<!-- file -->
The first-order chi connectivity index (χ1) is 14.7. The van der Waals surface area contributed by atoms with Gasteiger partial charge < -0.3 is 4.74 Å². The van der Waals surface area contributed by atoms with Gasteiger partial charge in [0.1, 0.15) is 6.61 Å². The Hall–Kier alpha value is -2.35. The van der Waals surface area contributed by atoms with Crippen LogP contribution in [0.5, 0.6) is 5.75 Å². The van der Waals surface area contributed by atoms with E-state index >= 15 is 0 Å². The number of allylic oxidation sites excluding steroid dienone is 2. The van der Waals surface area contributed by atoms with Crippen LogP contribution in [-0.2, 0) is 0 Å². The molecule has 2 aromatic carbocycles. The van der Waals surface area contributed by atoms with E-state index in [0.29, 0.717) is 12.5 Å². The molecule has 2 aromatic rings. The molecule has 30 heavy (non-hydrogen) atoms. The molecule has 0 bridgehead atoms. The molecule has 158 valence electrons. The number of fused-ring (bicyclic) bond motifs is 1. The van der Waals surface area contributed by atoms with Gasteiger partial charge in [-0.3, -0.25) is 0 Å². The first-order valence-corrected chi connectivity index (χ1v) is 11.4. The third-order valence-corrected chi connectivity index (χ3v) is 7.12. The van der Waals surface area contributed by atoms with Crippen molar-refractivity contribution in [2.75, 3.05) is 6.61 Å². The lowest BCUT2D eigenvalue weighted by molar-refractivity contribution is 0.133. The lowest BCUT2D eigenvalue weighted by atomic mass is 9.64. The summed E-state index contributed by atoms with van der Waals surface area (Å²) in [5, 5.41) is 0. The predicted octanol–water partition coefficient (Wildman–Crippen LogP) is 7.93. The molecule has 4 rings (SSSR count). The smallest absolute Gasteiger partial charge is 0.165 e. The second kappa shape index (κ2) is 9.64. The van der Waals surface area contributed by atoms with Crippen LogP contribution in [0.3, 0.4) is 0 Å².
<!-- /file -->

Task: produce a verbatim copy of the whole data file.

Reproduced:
The first-order chi connectivity index (χ1) is 14.7. The van der Waals surface area contributed by atoms with Gasteiger partial charge < -0.3 is 4.74 Å². The van der Waals surface area contributed by atoms with Gasteiger partial charge in [0.1, 0.15) is 6.61 Å². The Hall–Kier alpha value is -2.35. The van der Waals surface area contributed by atoms with Crippen LogP contribution in [0.5, 0.6) is 5.75 Å². The van der Waals surface area contributed by atoms with E-state index >= 15 is 0 Å². The number of allylic oxidation sites excluding steroid dienone is 2. The van der Waals surface area contributed by atoms with Crippen LogP contribution in [-0.2, 0) is 0 Å². The molecule has 2 aromatic carbocycles. The van der Waals surface area contributed by atoms with E-state index in [0.29, 0.717) is 12.5 Å². The molecule has 2 aromatic rings. The molecule has 30 heavy (non-hydrogen) atoms. The molecule has 0 bridgehead atoms. The molecule has 158 valence electrons. The number of fused-ring (bicyclic) bond motifs is 1. The van der Waals surface area contributed by atoms with Gasteiger partial charge in [-0.3, -0.25) is 0 Å². The first-order valence-corrected chi connectivity index (χ1v) is 11.4. The third-order valence-corrected chi connectivity index (χ3v) is 7.12. The van der Waals surface area contributed by atoms with Crippen molar-refractivity contribution in [2.75, 3.05) is 6.61 Å². The lowest BCUT2D eigenvalue weighted by molar-refractivity contribution is 0.133. The lowest BCUT2D eigenvalue weighted by atomic mass is 9.64. The summed E-state index contributed by atoms with van der Waals surface area (Å²) in [5, 5.41) is 0. The predicted octanol–water partition coefficient (Wildman–Crippen LogP) is 7.93. The molecule has 4 rings (SSSR count). The smallest absolute Gasteiger partial charge is 0.165 e. The second kappa shape index (κ2) is 9.64. The van der Waals surface area contributed by atoms with Crippen LogP contribution in [0.3, 0.4) is 0 Å².